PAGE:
Mr. Jeremy Browne: To ask the Secretary of State for Communities and Local Government how many (a) injuries and (b) deaths have occurred because of malfunctioning thermostats in homes in each of the last 10 years. 
The Department stopped collecting accident statistics in the home in 2002. However, data on accidents in the home place prior to 2002 can be obtained from the Royal Society for the Prevention of Accidents (ROSPA).
Mr. Newmark: To ask the Secretary of State for Communities and Local Government what support her Department gives to rural communities for the maintenance and improvement of village halls and community centres. 
Mr. Dhanda: We have yet to consider how this recommendation can be taken forward. However regional development agencies (RDAs), along with the Learning and Skills Council, Jobcentre Plus, the Skills for Business Network and a range of other stakeholders, are members of regional skills partnerships which are the vehicles for delivering the Government's strategy for skills in each English region. All partners have an existing duty to comply with equalities legislation and have developed robust procedures for monitoring and evaluating policy for their impact on individual groups.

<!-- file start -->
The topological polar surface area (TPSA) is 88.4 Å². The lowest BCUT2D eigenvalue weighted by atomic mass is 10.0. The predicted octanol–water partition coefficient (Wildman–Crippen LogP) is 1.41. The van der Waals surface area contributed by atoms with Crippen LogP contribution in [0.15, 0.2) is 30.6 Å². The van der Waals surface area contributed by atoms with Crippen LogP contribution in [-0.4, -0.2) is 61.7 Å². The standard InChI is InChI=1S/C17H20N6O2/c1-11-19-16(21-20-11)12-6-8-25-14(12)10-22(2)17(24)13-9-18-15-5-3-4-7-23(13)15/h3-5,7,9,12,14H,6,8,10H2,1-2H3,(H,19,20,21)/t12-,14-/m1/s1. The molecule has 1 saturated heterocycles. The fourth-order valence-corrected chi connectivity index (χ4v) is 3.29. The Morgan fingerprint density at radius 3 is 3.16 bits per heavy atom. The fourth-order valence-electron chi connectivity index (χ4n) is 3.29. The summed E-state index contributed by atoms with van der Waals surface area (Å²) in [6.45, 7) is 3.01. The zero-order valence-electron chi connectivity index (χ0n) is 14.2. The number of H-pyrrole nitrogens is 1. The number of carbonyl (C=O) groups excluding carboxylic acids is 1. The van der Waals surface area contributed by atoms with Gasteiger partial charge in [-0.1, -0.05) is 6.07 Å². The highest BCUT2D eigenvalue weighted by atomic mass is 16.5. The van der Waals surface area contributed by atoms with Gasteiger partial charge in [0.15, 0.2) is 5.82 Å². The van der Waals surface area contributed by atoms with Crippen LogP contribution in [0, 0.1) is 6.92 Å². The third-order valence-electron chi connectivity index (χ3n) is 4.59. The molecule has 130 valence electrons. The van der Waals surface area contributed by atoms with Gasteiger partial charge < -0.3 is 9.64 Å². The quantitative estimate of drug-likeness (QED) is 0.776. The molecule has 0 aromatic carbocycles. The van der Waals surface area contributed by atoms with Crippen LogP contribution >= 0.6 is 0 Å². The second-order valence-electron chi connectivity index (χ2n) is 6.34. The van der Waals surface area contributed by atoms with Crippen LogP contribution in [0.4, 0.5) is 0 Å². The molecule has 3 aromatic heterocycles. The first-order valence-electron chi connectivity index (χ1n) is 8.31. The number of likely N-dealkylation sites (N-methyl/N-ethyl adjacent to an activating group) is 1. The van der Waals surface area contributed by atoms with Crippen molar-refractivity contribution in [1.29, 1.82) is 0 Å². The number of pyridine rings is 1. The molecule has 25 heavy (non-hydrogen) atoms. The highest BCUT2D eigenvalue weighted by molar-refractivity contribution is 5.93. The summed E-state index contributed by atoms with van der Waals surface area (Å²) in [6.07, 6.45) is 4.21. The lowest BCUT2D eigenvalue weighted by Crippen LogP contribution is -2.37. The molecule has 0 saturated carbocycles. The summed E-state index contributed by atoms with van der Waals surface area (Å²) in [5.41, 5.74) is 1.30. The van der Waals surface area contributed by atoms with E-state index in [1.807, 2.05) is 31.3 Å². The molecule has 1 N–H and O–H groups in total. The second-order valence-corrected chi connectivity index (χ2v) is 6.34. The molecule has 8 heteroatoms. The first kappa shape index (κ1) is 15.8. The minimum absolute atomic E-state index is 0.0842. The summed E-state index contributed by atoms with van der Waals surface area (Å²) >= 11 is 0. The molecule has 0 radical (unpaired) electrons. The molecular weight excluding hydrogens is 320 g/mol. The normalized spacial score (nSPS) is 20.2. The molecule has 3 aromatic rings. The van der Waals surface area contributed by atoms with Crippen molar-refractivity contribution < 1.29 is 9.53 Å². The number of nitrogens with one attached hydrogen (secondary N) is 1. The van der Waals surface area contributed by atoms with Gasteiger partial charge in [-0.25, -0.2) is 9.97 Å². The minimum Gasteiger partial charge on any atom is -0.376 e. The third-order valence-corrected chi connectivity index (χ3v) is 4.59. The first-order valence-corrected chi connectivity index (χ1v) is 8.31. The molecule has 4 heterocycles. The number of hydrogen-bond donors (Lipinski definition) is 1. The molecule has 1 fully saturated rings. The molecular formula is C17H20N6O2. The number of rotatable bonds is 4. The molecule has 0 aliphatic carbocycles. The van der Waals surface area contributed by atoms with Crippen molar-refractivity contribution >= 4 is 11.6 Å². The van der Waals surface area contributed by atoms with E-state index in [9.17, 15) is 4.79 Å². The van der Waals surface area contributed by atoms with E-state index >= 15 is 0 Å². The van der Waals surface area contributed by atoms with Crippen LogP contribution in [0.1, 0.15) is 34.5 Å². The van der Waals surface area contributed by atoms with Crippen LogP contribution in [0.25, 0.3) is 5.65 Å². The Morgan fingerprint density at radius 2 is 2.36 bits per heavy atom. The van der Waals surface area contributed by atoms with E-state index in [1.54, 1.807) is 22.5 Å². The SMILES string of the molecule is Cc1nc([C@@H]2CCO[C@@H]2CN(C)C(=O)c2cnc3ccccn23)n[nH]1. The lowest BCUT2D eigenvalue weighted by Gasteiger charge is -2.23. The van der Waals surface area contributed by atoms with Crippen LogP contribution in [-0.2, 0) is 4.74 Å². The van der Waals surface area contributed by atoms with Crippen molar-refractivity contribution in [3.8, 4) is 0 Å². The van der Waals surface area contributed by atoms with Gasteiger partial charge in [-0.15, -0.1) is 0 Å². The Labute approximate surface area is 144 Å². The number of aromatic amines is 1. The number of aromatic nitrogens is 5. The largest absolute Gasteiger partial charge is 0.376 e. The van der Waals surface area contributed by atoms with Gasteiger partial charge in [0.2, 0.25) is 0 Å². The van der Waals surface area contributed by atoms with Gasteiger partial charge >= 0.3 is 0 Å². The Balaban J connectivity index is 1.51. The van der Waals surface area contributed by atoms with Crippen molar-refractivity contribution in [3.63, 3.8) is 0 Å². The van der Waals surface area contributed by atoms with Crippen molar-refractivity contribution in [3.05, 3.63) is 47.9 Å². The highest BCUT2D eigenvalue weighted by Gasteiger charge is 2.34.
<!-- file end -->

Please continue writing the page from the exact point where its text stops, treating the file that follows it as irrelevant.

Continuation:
Robert Neill: To ask the Secretary of State for Communities and Local Government pursuant to the answer to the hon. Member for Brentwood and Ongar (Mr. Pickles) of 29 January 2008, Official Report, column 227W, on compost: non-domestic rates, when the existing policy on valuing rateable composting facilities was introduced. 
John Healey: Whether facilities or property is rateable or not for the purpose of non-domestic rates depends on the facts of the case and the relevant rating legislation. It falls to the Valuation Officer to determine the rateability there is no specific policy case by case. The relevant section of the Valuation Office rating manual clarifying guidance on the valuation of non-exempt composting properties was published on 6 September 2007.